What is the State Mammal of North Carolina?

The gray squirrel is the official state mammal of North Carolina. It was entitled as the official state mammal of North Carolina in 1969. The scientific name of the Gray squirrel is Sciurus carolinensis, which is commonly known as Gray squirrel or Eastern Gray squirrel. The North Carolina’s state mammal, Gray Squirrel is native to the midwestern and eastern region of United States, and to the southern portions of the eastern provinces of Canada.

It is also found from New Brunswick to Manitoba, south to East Texas and Florida. It has been introduced into United Kingdom, Ireland, Cape Verde, Hawaii, Bermuda, the Canary Islands, Madeira Island, the Azores, Italy and South Africa. The law designating the Gray squirrel as the official North Carolina state mammal Statutes Chapter 145, Section 145-5.

State Mammal of North Carolina Facts—

Lifespan Its lifespan is up to 20 years in captivity, while in wild for a maximum period of 13 years.
North Carolina’s state mammals, Gray squirrels, have been occurring twice breeding seasons in a year. The first season starts from December to February, and another season starts around May to late June. The males are very promiscuous as breeders, and they spoil themselves in substantial activity during breeding. The Gray Squirrel gestation period is for about 44 days.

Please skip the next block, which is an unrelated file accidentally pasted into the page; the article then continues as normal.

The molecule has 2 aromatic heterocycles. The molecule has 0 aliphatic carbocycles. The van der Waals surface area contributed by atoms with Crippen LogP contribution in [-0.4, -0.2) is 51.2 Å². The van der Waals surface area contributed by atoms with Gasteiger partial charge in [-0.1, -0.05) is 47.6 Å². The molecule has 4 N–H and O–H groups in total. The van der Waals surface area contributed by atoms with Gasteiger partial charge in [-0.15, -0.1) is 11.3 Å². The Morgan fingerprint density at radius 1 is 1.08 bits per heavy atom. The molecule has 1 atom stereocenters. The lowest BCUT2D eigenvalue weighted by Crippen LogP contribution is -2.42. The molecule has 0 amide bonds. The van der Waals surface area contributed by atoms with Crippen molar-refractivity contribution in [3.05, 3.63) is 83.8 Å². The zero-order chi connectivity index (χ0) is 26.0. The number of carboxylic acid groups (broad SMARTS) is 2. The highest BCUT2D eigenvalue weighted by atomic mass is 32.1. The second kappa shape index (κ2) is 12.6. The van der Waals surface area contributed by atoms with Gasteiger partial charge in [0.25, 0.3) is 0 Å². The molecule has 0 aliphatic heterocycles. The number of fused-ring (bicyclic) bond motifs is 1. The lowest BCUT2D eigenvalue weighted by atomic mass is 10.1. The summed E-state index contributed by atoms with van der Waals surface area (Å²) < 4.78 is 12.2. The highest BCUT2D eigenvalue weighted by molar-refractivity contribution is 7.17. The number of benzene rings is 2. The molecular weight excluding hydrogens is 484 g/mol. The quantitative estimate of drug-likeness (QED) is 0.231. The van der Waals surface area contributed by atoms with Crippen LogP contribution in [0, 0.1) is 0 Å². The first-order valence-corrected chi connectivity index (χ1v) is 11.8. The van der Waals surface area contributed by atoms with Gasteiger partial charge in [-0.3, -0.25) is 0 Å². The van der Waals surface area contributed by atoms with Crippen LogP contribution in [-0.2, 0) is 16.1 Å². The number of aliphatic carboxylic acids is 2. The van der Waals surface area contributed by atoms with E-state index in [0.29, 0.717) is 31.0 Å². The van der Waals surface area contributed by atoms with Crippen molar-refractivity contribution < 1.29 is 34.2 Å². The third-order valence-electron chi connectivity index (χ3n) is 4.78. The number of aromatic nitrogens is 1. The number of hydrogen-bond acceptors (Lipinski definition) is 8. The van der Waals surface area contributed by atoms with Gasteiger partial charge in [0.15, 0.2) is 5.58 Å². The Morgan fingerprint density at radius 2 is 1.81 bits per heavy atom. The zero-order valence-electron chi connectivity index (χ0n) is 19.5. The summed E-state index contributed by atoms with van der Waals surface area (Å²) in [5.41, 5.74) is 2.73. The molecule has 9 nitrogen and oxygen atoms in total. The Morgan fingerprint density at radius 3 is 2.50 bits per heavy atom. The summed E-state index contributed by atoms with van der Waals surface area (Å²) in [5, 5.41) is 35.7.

At the time of birth, the juvenile squirrel has larger head and feet than the other body structures, and although their eyes are closed. The North Carolina’s state mammals, gray squirrel have able to leap trees and to get away from the predators, which the significant adaptations. They can also get food effortlessly. Their sharp claws help to climb trees easily and grasp things. Their sharp tooth helps to open the nuts. During their courtship rite, the gray squirrels scamper on the trees.



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